Prime Minister Justin Trudeau says his government is weighing “all different options” when asked Friday whether Ottawa will seek to amend the use of the controversial notwithstanding clause.
Trudeau’s comments come as 55,000 Ontario education workers took to the picket lines on Friday in defiance of the provincial government, which passed a law Thursday pre-emptively using the notwithstanding clause to make job action “illegal.”
“This is something all Canadians who value the freedoms, the rights, the opportunities that Canada gives them and gives us all, should be standing up to be very concerned about,” Trudeau told reporters during a news conference in North York, Ont.
“And yes, this is the federal government that stands up for people’s rights and freedoms and we are absolutely looking at all different options.”
Trudeau had been asked by a reporter whether he would consider potential legislative amendments to change when the controversial notwithstanding clause can be used.
The law involving the notwithstanding clause came after Ontario’s Progressive Conservative government could not reach an agreement with the Canadian Union of Public Employees. The union has been seeking wage increases for the education workers, and indicated it would strike on Friday if an agreement was not met.
In response, Premier Doug Ford’s government pre-emptively passed a law that banned a strike, and set fines for violating the ban of up to $4,000 per employee per day — which could amount to $220 million for all 55,000 workers — and up to $500,000 per day for the union.
CUPE has said it will fight the fines, and that its job actions will continue indefinitely.
The Progressive Conservative government included the notwithstanding clause in its legislation, saying it intends to use it to guard against constitutional challenges to its strike ban. Ontario Education Minister Stephen Lecce justified its use by citing the need to keep students in school following a disruptive two-and-a-half years of learning due to the COVID-19 pandemic and its restrictions.
The notwithstanding clause, or Section 33 of the Charter of Rights and Freedoms, gives provincial legislatures or Parliament the ability, through the passage of a law, to override certain portions of the Charter for a five-year term. Effectively, it allows governments to pass pieces of legislation notwithstanding their potential violations of Charter rights.
“Proactive use of the notwithstanding clause is actually an attack on people’s fundament rights, and in this case, is an attack on one of the most basic rights available, that of collective bargaining,” Trudeau said in his comments on Friday, adding that “all options” were on the table.
“There are a lot of people, parents like me who have kids in Ontario schools, that are concerned about the job actions, the strikes, but I can tell you all parents, all Canadians, should be extremely worried about suspension of our most fundamental rights and freedoms.”
Trudeau had asked Ford on Wednesday not to use the notwithstanding clause, a measure the Ontario premier has used previously.
Ford invoked the notwithstanding clause in June 2021– for the first time in the province’s history — to restore parts of the Election Finances Act that had previously been declared unconstitutional. Ontario argued the move was necessary to protect elections from outside influence, while critics accused the government of trying to silence criticism.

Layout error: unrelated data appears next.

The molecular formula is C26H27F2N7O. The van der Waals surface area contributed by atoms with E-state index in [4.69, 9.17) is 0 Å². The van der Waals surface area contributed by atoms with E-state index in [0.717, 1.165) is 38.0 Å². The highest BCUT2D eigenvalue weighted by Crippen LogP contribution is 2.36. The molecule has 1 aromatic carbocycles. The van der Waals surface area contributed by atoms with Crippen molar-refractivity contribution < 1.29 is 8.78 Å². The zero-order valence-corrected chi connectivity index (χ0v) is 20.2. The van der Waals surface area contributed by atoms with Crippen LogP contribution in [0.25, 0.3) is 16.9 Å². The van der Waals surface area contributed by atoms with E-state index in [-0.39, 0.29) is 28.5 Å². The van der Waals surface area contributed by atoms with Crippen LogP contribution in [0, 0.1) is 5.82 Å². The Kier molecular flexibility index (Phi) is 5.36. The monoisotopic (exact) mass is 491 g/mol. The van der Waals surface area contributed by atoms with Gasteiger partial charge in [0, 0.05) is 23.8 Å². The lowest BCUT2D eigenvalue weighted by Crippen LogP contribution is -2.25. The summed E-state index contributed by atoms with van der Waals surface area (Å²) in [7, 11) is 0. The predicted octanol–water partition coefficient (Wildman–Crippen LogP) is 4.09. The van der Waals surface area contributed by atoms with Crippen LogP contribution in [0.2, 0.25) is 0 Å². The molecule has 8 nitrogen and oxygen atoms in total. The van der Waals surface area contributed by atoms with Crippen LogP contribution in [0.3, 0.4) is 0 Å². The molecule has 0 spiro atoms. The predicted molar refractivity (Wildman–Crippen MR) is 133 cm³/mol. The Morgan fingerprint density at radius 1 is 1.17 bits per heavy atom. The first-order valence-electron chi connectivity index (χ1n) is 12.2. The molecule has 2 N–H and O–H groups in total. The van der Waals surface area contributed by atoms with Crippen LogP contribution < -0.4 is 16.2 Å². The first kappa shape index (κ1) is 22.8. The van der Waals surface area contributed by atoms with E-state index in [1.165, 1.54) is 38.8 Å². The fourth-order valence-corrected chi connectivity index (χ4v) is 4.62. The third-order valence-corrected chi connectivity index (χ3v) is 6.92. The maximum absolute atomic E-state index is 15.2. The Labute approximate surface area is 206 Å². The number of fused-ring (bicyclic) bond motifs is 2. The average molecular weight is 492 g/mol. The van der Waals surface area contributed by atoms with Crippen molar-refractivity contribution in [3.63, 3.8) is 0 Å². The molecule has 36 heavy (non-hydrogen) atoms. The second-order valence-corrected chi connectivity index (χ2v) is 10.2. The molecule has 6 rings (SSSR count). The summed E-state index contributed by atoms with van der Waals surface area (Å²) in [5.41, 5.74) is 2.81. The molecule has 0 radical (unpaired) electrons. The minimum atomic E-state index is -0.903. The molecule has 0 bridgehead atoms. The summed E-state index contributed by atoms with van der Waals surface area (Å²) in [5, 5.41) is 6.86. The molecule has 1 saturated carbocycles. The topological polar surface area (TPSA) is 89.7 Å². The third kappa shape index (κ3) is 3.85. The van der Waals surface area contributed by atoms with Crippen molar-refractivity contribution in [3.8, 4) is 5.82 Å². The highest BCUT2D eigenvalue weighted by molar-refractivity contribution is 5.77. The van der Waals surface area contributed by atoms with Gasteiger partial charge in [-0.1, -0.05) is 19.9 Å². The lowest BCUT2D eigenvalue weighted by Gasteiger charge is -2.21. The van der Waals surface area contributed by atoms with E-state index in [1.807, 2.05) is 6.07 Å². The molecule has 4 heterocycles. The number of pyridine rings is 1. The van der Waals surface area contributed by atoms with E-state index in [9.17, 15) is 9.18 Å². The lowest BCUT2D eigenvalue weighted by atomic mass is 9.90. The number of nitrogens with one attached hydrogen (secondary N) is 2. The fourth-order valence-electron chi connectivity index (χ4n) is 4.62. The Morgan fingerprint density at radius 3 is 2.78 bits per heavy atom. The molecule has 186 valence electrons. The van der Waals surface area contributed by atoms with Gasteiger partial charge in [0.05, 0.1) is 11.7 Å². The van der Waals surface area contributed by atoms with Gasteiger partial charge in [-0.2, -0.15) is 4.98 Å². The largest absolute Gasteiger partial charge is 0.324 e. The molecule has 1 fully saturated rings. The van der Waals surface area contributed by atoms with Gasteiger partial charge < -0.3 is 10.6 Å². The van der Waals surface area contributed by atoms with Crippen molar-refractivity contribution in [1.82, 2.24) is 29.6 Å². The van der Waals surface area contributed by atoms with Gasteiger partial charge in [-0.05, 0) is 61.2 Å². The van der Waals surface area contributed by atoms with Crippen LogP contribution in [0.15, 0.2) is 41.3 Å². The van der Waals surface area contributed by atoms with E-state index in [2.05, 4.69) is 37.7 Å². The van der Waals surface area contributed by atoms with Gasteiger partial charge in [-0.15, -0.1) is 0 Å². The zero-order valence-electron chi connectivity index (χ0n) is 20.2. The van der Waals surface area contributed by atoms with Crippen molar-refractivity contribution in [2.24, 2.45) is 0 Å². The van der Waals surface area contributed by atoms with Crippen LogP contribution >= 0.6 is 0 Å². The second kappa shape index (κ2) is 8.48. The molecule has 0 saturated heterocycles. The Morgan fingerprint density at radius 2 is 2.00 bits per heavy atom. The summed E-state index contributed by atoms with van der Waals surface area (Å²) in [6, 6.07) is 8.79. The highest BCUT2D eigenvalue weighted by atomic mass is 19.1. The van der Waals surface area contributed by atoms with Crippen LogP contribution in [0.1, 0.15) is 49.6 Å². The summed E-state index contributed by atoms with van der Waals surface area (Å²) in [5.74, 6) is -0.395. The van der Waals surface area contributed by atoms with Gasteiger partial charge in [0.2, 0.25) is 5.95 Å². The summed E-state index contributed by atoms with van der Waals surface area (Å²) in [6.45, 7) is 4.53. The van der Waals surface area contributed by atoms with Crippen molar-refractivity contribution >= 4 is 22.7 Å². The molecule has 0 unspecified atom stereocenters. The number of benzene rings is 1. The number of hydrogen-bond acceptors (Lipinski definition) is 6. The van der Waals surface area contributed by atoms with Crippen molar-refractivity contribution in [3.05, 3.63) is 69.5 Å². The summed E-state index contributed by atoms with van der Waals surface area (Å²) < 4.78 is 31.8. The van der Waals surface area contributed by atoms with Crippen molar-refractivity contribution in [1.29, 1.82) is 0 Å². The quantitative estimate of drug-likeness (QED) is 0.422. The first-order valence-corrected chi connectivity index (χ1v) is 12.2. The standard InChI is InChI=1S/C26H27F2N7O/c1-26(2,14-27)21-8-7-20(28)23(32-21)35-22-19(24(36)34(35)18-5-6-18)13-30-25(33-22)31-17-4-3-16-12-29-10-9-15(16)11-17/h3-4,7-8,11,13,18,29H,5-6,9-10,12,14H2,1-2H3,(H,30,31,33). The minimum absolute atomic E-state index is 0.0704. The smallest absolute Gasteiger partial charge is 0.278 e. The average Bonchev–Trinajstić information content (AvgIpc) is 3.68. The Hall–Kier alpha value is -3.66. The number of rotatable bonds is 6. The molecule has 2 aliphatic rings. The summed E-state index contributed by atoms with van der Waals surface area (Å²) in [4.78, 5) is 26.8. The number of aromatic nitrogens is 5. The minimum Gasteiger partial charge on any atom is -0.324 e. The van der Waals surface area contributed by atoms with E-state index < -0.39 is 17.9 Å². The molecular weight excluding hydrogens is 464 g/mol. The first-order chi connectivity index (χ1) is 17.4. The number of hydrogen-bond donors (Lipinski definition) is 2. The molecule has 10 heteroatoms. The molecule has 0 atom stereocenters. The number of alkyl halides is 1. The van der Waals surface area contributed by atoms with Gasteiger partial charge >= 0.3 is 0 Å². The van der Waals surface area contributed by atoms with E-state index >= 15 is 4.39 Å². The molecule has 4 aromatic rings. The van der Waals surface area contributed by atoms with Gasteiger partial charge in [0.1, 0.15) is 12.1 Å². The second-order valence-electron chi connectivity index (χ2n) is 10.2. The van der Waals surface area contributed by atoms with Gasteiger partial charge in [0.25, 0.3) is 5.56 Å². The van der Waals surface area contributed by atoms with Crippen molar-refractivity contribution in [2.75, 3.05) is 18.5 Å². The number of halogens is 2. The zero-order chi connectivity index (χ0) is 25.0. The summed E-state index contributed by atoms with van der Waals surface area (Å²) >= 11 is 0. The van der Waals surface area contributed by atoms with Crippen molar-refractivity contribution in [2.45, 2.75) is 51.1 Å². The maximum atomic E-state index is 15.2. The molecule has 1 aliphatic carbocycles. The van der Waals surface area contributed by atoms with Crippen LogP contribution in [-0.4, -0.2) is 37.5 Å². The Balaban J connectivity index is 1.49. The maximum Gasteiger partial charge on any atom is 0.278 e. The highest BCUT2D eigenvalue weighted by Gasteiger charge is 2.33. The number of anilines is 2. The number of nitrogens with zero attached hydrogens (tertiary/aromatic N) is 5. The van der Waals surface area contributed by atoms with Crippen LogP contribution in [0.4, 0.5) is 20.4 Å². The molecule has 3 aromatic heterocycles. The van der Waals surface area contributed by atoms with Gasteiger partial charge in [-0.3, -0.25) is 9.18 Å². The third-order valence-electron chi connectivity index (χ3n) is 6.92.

Ford had also previously threatened to use the clause in 2018, when his government intended to cut Toronto city council seats during a municipal election. It sparked outrage, but the clause ultimately wasn’t invoked because of how a related court process unfolded.
In June, Quebec passed a major reform to the province’s signature language law that reasserts the right of Quebecers to live and work in French. Premier Francois Legault has said the entire bill is covered by the notwithstanding clause. In August, a judge suspended two articles of that language law, citing risks to access to justice, until the case can be heard on its merits.
Quebec also used the clause in its religious symbols law that was adopted in 2019. Bill 21 prohibits public sector workers who are deemed to be in positions of authority, including teachers, police officers and judges, from wearing religious symbols such as hijabs and turbans on the job.
“It would be much better if instead of the federal government having to weigh in and say, ‘You really shouldn’t do this, provincial governments,’ it should be Canadians saying, ‘Hold on a minute; you’re suspending my right to collective bargaining? You’re suspending fundamental rights and freedoms that are afforded to us in the Charter?’” Trudeau said.
“The Charter of Rights and Freedoms can’t become a suggestion. It is something that has built Canada in fundamental ways by recognizing those foundational rights and freedoms that make us one of the best countries in the world.
“The outrage we’re seeing across the country right now at this latest use, building on top of previous uses that I have consistently condemned, is a moment for all Canadians to reflect and say, ‘Yeah, our fundamental rights are not to be cancelled away by governments who want to get things done in the easiest and most efficient way possible at the cost of people’s fundamental freedoms.’”